We all have those ‘times of the month’… you know what I’m talking about… the times when you’re too busy to send that follow-up email, much less see if your socks match.
So what happens when you find yourself at the tail end of one of those periods? How do you recover, follow-up, apologize, and reconnect with dignity? Seriously… I’m asking. Have you seen the date of my last post? DON’T LOOK!
In my five years in professional communications, here are some key things I’ve learned about people and communicating:
- People are understanding (for the most part) – We’ve all been there and had those times. We make allowances for others faults, just as others make allowances for ours. Trust in the kindness of others.
- It’s ok to say ‘I’m sorry’ – Apologize if you dropped the ball, missed the deadline, or took the project in the wrong direction. Don’t grovel or start listing all your excuses, even if they are valid or legit! Just apologize. Period.
- People don’t want to hear the list of excuses – Don’t rattle off all the things you’ve been busy with or projects you’ve worked on. Just take ownership of the fact that you did not respond or act in a timely fashion as you would have liked.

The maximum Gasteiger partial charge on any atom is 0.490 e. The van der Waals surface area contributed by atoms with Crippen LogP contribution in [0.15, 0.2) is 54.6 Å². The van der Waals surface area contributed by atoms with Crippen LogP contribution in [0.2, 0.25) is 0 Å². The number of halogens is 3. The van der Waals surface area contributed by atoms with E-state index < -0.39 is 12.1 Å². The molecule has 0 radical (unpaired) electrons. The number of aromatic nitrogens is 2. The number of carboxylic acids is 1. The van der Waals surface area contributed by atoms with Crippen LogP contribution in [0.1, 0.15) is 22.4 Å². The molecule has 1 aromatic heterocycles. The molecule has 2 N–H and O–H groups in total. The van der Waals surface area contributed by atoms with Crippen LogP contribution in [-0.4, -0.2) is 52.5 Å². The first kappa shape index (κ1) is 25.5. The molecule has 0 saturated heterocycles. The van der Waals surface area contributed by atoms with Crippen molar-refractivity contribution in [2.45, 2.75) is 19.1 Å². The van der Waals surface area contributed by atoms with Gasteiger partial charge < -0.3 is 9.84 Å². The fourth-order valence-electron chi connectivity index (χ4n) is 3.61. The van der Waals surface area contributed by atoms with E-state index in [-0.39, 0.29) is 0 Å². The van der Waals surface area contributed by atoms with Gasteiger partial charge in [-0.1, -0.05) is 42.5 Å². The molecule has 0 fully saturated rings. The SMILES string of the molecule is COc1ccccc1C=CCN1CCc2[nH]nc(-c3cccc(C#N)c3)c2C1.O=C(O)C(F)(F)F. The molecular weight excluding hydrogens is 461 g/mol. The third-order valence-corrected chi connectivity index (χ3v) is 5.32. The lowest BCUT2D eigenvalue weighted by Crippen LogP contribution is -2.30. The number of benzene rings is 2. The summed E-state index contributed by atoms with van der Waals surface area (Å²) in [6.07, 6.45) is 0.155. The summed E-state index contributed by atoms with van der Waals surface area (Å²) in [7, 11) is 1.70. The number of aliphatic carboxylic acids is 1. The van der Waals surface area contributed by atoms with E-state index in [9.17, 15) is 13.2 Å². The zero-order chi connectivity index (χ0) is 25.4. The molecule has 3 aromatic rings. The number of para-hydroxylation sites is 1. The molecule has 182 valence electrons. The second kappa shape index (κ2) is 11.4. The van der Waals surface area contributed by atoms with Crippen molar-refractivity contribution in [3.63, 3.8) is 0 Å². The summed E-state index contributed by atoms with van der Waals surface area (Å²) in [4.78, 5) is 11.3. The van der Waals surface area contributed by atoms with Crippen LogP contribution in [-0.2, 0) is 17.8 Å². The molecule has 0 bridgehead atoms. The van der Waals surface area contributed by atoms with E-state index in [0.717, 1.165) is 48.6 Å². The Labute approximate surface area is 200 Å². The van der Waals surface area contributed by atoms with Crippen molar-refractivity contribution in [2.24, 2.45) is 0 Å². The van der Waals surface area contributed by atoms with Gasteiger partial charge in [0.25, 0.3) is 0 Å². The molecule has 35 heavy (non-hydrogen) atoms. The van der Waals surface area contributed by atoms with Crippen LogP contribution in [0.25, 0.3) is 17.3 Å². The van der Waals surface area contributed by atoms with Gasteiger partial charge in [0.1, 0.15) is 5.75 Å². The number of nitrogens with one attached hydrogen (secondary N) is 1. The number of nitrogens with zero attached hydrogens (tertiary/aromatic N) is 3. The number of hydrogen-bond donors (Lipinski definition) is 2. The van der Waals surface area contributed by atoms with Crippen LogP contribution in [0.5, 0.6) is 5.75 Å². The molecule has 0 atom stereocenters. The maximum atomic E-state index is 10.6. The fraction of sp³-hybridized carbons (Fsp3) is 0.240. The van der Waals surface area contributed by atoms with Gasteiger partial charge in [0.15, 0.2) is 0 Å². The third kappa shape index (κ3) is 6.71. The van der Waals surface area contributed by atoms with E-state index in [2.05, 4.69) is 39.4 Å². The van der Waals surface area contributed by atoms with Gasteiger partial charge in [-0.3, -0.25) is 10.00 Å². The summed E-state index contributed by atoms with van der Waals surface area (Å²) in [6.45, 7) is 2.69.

- Make amends – Ask if there’s any other upcoming projects you could provide assistance with and then ‘wow’ them with your efficiency this time. Or offer them a free product/service or discounted rate. It’s hard to pass up a good deal!
- Set realistic goals – Going forward, set realistic goals for yourself and your business, and make those goals known to your client. I’m not saying to set the bar low, but be realistic in your expectations of what you and your employees can accomplish.
Between work, family, and other commitments, life gets busy. Learn to forgive yourself and forgive others when one of the many proverbial balls is dropped.
As these gentlemen so elegantly put it:
A life spent making mistakes is not only more honorable, but more useful than a life spent doing nothing. – George Bernard Shaw
Sometimes when you innovate, you make mistakes. It is best to admit them quickly, and get on with improving your other innovations. – Steve Jobs